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In his General Session at 17th Cloud Expo, Bruce Swann, Senior Product Marketing Manager for Adobe Campaign, explored the key ingredients of cross-channel marketing in a digital world. Learn how the Adobe Marketing Cloud can help marketers embrace opportunities for personalized, relevant and real-time customer engagement across offline (direct mail, point of sale, call center) and digital (email, website, SMS, mobile apps, social networks, connected objects).
Nov. 30, 2015 12:45 PM EST Reads: 342
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Nov. 30, 2015 10:45 AM EST Reads: 462
Two weeks ago (November 3-5), I attended the Cloud Expo Silicon Valley as a speaker, where I presented on the security and privacy due diligence requirements for cloud solutions. Cloud security is a topical issue for every CIO, CISO, and technology buyer. Decision-makers are always looking for insights on how to mitigate the security risks of implementing and using cloud solutions. Based on the presentation topics covered at the conference, as well as the general discussions heard between sessions, I wanted to share some of my observations on emerging trends. As cyber security serves as a fou...
Nov. 30, 2015 10:30 AM EST Reads: 353
With all the incredible momentum behind the Internet of Things (IoT) industry, it is easy to forget that not a single CEO wakes up and wonders if “my IoT is broken.” What they wonder is if they are making the right decisions to do all they can to increase revenue, decrease costs, and improve customer experience – effectively the same challenges they have always had in growing their business. The exciting thing about the IoT industry is now these decisions can be better, faster, and smarter. Now all corporate assets – people, objects, and spaces – can share information about themselves and thei...
Nov. 30, 2015 10:00 AM EST Reads: 290
The cloud. Like a comic book superhero, there seems to be no problem it can’t fix or cost it can’t slash. Yet making the transition is not always easy and production environments are still largely on premise. Taking some practical and sensible steps to reduce risk can also help provide a basis for a successful cloud transition. A plethora of surveys from the likes of IDG and Gartner show that more than 70 percent of enterprises have deployed at least one or more cloud application or workload. Yet a closer inspection at the data reveals less than half of these cloud projects involve production...
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Discussions of cloud computing have evolved in recent years from a focus on specific types of cloud, to a world of hybrid cloud, and to a world dominated by the APIs that make today's multi-cloud environments and hybrid clouds possible. In this Power Panel at 17th Cloud Expo, moderated by Conference Chair Roger Strukhoff, panelists addressed the importance of customers being able to use the specific technologies they need, through environments and ecosystems that expose their APIs to make true change and transformation possible.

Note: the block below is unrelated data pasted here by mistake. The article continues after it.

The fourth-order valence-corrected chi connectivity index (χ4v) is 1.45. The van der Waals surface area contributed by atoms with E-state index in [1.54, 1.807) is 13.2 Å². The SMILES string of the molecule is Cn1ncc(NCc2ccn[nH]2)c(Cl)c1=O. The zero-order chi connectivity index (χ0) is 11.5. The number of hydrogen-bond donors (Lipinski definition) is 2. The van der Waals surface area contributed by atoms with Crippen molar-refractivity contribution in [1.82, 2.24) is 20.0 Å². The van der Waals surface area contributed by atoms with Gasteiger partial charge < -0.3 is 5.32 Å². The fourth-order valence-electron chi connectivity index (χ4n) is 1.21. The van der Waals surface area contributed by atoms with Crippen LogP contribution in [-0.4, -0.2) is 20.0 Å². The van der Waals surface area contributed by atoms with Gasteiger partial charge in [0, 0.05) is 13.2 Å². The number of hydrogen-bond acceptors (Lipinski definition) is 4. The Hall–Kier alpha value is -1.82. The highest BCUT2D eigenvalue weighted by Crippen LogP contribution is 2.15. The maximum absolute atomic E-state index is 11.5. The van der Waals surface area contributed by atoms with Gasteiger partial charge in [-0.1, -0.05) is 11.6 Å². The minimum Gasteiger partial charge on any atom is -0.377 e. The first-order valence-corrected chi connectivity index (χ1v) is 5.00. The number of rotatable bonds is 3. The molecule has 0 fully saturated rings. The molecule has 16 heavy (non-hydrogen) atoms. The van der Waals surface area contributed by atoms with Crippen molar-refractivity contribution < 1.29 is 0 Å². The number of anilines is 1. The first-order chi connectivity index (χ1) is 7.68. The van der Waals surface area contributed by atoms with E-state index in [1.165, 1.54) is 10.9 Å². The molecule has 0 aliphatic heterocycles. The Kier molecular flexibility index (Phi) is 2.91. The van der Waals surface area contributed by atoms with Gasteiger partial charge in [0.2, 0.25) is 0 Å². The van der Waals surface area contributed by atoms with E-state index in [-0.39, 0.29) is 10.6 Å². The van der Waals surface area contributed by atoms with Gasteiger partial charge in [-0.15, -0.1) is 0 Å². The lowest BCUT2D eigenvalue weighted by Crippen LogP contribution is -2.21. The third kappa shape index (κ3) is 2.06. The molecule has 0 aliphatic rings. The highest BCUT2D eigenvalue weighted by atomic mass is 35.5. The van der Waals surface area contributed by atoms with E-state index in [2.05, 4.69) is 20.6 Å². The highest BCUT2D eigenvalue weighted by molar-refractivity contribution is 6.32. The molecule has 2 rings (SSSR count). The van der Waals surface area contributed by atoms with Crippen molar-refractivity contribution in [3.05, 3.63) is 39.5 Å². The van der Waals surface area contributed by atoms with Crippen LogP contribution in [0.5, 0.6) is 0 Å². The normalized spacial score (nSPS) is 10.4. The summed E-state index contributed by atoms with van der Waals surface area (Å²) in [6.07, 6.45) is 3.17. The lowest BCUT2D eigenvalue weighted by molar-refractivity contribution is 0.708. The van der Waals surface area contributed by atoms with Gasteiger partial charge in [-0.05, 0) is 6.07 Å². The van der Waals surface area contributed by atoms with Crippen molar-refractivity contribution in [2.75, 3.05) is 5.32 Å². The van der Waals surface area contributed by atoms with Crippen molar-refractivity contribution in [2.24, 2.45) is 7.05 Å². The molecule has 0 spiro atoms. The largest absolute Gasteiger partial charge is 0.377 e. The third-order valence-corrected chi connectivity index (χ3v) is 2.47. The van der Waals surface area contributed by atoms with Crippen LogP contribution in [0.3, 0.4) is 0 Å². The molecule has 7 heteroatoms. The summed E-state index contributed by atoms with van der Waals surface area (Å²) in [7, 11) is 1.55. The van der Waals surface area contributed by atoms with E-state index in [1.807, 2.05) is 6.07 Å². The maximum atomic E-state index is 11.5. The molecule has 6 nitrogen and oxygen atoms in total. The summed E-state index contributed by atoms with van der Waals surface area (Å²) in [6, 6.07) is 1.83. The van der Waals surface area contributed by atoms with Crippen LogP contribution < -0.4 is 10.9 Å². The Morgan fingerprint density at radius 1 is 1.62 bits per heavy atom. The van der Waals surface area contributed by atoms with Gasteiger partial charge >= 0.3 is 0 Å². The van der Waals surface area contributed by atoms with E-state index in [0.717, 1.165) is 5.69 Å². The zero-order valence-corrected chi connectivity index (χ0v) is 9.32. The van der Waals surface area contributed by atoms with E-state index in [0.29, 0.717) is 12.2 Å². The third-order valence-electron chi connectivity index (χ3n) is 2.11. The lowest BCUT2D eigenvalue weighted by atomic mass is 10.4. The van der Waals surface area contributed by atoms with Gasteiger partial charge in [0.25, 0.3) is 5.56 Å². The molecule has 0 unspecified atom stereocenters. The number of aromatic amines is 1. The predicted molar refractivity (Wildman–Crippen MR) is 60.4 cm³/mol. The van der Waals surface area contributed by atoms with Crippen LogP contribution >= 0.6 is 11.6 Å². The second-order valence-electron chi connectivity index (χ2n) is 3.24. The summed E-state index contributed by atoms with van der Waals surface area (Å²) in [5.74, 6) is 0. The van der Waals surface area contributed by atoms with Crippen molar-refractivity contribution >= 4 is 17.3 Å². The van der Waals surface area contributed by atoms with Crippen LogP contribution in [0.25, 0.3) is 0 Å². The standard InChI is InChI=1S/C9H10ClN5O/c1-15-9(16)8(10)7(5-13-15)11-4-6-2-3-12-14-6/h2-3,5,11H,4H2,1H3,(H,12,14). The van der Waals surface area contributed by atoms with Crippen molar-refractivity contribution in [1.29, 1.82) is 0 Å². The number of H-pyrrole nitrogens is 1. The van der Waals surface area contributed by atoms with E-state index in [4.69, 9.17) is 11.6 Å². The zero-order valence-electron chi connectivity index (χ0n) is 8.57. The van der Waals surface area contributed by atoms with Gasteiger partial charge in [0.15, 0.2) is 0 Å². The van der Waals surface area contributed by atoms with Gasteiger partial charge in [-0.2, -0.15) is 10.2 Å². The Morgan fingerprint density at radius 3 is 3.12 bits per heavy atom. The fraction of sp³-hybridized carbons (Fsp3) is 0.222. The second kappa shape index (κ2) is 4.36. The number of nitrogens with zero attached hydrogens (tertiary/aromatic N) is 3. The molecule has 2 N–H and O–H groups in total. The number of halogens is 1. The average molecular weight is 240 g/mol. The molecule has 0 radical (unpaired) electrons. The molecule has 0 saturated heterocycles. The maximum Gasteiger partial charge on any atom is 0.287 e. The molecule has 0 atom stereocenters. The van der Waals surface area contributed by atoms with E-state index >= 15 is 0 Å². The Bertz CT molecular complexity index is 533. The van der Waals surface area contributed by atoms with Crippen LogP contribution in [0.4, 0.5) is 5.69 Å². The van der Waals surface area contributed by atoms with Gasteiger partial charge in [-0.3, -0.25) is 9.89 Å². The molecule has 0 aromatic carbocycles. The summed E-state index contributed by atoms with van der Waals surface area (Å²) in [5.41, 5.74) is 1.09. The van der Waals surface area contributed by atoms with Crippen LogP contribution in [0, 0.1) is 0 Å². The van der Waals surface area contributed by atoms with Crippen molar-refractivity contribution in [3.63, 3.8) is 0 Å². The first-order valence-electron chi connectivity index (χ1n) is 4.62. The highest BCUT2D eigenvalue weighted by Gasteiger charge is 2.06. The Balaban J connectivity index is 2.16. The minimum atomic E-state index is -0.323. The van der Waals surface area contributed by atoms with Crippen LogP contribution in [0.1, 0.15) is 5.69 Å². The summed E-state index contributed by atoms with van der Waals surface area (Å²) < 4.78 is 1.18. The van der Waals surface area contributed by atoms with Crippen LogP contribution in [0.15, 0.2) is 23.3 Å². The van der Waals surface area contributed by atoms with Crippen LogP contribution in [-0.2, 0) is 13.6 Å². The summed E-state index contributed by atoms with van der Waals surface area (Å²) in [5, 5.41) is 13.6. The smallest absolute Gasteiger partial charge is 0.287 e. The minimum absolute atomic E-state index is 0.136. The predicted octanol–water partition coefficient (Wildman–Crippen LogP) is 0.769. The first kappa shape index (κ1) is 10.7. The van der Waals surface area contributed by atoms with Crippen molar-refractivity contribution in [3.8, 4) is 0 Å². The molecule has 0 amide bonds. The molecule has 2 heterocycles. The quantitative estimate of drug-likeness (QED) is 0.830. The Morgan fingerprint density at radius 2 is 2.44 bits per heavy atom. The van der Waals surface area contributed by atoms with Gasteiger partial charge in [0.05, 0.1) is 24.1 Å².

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Microservices are a very exciting architectural approach that many organizations are looking to as a way to accelerate innovation. Microservices promise to allow teams to move away from monolithic "ball of mud" systems, but the reality is that, in the vast majority of organizations, different projects and technologies will continue to be developed at different speeds. How to handle the dependencies between these disparate systems with different iteration cycles? Consider the "canoncial problem" in this scenario: microservice A (releases daily) depends on a couple of additions to backend B (re...
Nov. 30, 2015 07:00 AM EST Reads: 468
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Nov. 30, 2015 07:00 AM EST Reads: 383
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Nov. 30, 2015 06:00 AM EST Reads: 388
The Internet of Things is clearly many things: data collection and analytics, wearables, Smart Grids and Smart Cities, the Industrial Internet, and more. Cool platforms like Arduino, Raspberry Pi, Intel's Galileo and Edison, and a diverse world of sensors are making the IoT a great toy box for developers in all these areas. In this Power Panel at @ThingsExpo, moderated by Conference Chair Roger Strukhoff, panelists discussed what things are the most important, which will have the most profound effect on the world, and what should we expect to see over the next couple of years.
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Growth hacking is common for startups to make unheard-of progress in building their business. Career Hacks can help Geek Girls and those who support them (yes, that's you too, Dad!) to excel in this typically male-dominated world. Get ready to learn the facts: Is there a bias against women in the tech / developer communities? Why are women 50% of the workforce, but hold only 24% of the STEM or IT positions? Some beginnings of what to do about it! In her Day 2 Keynote at 17th Cloud Expo, Sandy Carter, IBM General Manager Cloud Ecosystem and Developers, and a Social Business Evangelist, wil...
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PubNub has announced the release of BLOCKS, a set of customizable microservices that give developers a simple way to add code and deploy features for realtime apps.PubNub BLOCKS executes business logic directly on the data streaming through PubNub’s network without splitting it off to an intermediary server controlled by the customer. This revolutionary approach streamlines app development, reduces endpoint-to-endpoint latency, and allows apps to better leverage the enormous scalability of PubNub’s Data Stream Network.